A longtime Nevada lawmaker-turned-lobbyist faces potential prison time over allegations he failed to report more than $120,000 in campaign contributions and instead put the money in a personal checking account.
The accusations are contained in a criminal complaint filed Friday against former Assemblyman Morse Arberry Jr., D-Las Vegas, who served 25 years in the Legislature, including time as chairman of the powerful Ways and Means Committee.
Arberry did not return calls or an email seeking comment.
The complaint charges Arberry with six felonies, three carrying sentences up to five years in prison and three with potential four-year sentences.
Legislative observers say the complaint represents the most serious charges stemming from a high-ranking state lawmaker's time in the Legislature since 1983. That is when former Sen. Floyd Lamb, D-Las Vegas, a longtime Senate Finance Committee chairman, was accused and later convicted of corruption charges and sentenced to three years in prison.
A spokeswoman for Attorney General Catherine Cortez Masto said there would be no comments beyond the complaint.
"Anytime you see criminal charges related to a campaign finance issue, the ante has been raised," said one source familiar with the case who didn't want his name used, fearing political fallout. "It takes a seriousness that is above what you find in normal civil violations."
The case filed in Las Vegas Justice Court by Chief Deputy Attorney General Thom Gover accuses Arberry of depositing checks made out to his campaign into a personal checking account and failing to report the contributions on campaign reports.
The complaint stops short of charging Arberry with embezzlement, theft or other similar crimes that would be harder to prove and potentially allow more avenues for defense than the perjury and filing false reports charges that were included.
"It sounds to me like it is a more focused complaint to make it easier," the source said.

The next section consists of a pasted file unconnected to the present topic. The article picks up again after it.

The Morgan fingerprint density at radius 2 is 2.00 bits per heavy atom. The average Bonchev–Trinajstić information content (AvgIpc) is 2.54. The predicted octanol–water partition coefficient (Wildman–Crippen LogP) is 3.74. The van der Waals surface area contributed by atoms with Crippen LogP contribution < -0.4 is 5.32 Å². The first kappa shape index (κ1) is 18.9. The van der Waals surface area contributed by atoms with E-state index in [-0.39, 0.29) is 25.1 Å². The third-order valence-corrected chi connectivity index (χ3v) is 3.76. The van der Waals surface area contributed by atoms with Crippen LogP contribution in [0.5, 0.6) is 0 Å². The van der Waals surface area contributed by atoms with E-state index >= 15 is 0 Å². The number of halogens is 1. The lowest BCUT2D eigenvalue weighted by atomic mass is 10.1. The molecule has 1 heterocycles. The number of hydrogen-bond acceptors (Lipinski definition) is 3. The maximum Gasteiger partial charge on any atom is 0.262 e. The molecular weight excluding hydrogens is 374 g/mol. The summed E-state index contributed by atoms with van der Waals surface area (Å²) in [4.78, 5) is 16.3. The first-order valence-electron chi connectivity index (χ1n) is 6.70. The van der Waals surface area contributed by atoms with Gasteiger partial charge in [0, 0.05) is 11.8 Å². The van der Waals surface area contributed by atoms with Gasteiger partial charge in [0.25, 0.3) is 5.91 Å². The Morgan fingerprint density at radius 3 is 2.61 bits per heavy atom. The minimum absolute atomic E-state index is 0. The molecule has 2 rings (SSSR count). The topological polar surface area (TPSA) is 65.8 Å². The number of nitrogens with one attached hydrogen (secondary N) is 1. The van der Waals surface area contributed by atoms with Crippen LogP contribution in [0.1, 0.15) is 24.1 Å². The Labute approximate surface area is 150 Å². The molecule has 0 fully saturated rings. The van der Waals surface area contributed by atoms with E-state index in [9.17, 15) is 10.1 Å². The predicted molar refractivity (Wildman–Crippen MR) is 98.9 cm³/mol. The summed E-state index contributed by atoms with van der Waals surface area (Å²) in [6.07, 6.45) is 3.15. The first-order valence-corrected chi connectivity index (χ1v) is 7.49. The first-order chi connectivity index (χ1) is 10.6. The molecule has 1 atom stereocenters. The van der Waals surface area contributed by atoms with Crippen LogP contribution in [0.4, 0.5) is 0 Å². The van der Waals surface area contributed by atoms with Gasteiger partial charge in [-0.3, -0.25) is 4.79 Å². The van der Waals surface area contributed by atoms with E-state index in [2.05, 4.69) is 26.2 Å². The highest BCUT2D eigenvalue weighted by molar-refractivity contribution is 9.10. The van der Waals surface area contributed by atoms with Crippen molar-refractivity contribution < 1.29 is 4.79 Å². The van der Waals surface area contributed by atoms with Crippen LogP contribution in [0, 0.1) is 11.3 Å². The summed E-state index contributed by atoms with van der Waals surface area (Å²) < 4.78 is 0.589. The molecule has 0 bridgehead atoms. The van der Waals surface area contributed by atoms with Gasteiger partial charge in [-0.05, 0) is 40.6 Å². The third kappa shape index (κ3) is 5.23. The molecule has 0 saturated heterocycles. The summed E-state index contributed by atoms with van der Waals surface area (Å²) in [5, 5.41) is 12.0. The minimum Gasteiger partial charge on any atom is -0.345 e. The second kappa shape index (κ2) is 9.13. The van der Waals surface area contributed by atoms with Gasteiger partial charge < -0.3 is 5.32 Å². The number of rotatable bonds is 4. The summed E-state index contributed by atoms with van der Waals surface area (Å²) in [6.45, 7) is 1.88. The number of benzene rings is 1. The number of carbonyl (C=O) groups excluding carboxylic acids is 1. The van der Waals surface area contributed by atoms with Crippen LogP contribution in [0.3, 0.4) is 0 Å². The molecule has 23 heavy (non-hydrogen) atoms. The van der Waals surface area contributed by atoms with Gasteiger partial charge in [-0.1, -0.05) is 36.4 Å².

Arberry was first elected in November 1984 and served until August 2010. The allegations date only to Aug. 5, 2008. The statute of limitations for most felonies is three years.
Investigators from the secretary of state's office compared Arberry's campaign finance reports from 2008 and 2009 with his banking records and discovered discrepancies.
"These records included copies of many checks made payable to the 'Committee to Elect Morse Arberry,' 'The Morse Arberry Campaign' and/or similarly named payees," the complaint said. "Said checks had been deposited into Arberry's personal checking account. While some of the contributions had been reported, many had not been reported and in fact were never reported on subsequent campaign contribution reports."
The state's campaign finance law was designed to keep track of political donations and make voters aware of attempts to influence their elected officials.
A list of unreported contributions attached to the complaint includes large amounts from influential political and business entities, including utility, mining, gambling, liquor, banking, lobbying and medical companies, among others, and totaled $121,545.
Donors who contributed to Arberry said they were disappointed to learn they might have been deceived.
"It is always disappointing when the public gets another reason to be skeptical," said Billy Vassiliadis, who was listed as making a $1,000 donation in 2008 that Arberry didn't report on campaign finance documents but deposited into a personal account. Another $1,000 came from Vassiliadis' political consulting and advertising firm, R&R Partners.
"Still, I'd like to hear Moose's side of it," said Vassiliadis, using a popular nickname for Arberry, whom he described as "an old friend."
Another influential lobbyist with multiple clients listed as making donations that went unreported was shocked by the complaint.
"If all of that is true, holy smokes," the lobbyist said. "I've already gotten a couple calls from clients who are really upset."
It's not the first time Arberry has been the subject of controversy.
In January 2010, 8NewsNow reported Arberry had about $500,000 in unpaid taxes and debts.
Later that year Arberry resigned from the Legislature, months before the conclusion of his final term, to take a job as a lobbyist for Clark County district judges.
The County Commission voted against authorizing the lobbying contract, with opponents saying Arberry didn't put a long enough "cooling off" period between his time as a legislator and his attempt to become a lobbyist.
Arberry became a registered lobbyist and represented Frias Holding Co., a Las Vegas taxicab company, during this year's legislative session.
Contact reporter Benjamin Spillman at email@example.com or 702-477-3861.